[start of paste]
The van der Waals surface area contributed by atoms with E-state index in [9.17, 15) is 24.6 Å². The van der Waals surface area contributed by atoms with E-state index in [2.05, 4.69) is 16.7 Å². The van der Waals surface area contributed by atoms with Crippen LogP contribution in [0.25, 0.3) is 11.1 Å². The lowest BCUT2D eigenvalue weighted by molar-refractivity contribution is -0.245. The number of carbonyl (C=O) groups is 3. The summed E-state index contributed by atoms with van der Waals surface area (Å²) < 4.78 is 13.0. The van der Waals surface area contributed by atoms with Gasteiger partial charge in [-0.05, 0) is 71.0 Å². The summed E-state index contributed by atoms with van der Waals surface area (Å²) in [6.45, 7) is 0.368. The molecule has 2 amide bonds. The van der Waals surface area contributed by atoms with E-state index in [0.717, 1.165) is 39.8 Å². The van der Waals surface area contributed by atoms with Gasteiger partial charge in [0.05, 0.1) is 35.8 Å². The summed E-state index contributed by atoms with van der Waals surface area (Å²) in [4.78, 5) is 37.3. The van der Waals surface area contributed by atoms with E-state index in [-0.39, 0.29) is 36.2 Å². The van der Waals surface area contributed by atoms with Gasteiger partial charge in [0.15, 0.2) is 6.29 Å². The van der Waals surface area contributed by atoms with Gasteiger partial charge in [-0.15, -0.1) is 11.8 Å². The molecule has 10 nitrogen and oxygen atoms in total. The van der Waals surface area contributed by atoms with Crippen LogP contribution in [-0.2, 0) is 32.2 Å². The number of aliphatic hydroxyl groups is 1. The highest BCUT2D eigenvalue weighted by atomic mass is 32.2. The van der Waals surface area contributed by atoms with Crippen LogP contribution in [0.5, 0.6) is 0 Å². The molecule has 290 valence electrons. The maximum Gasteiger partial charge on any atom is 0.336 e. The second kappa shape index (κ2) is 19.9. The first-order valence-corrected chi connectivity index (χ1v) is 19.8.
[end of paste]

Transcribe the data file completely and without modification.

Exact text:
The van der Waals surface area contributed by atoms with E-state index in [9.17, 15) is 24.6 Å². The van der Waals surface area contributed by atoms with E-state index in [2.05, 4.69) is 16.7 Å². The van der Waals surface area contributed by atoms with Crippen LogP contribution in [0.25, 0.3) is 11.1 Å². The lowest BCUT2D eigenvalue weighted by molar-refractivity contribution is -0.245. The number of carbonyl (C=O) groups is 3. The summed E-state index contributed by atoms with van der Waals surface area (Å²) < 4.78 is 13.0. The van der Waals surface area contributed by atoms with Gasteiger partial charge in [-0.05, 0) is 71.0 Å². The summed E-state index contributed by atoms with van der Waals surface area (Å²) in [6.45, 7) is 0.368. The molecule has 2 amide bonds. The van der Waals surface area contributed by atoms with E-state index in [0.717, 1.165) is 39.8 Å². The van der Waals surface area contributed by atoms with Gasteiger partial charge in [0.05, 0.1) is 35.8 Å². The summed E-state index contributed by atoms with van der Waals surface area (Å²) in [4.78, 5) is 37.3. The van der Waals surface area contributed by atoms with E-state index in [-0.39, 0.29) is 36.2 Å². The van der Waals surface area contributed by atoms with Gasteiger partial charge in [0.15, 0.2) is 6.29 Å². The van der Waals surface area contributed by atoms with Gasteiger partial charge in [-0.15, -0.1) is 11.8 Å². The molecule has 10 nitrogen and oxygen atoms in total. The van der Waals surface area contributed by atoms with Crippen LogP contribution in [-0.2, 0) is 32.2 Å². The number of aliphatic hydroxyl groups is 1. The highest BCUT2D eigenvalue weighted by atomic mass is 32.2. The van der Waals surface area contributed by atoms with Crippen LogP contribution in [0.5, 0.6) is 0 Å². The molecule has 290 valence electrons. The maximum Gasteiger partial charge on any atom is 0.336 e. The second kappa shape index (κ2) is 19.9. The first-order valence-corrected chi connectivity index (χ1v) is 19.8.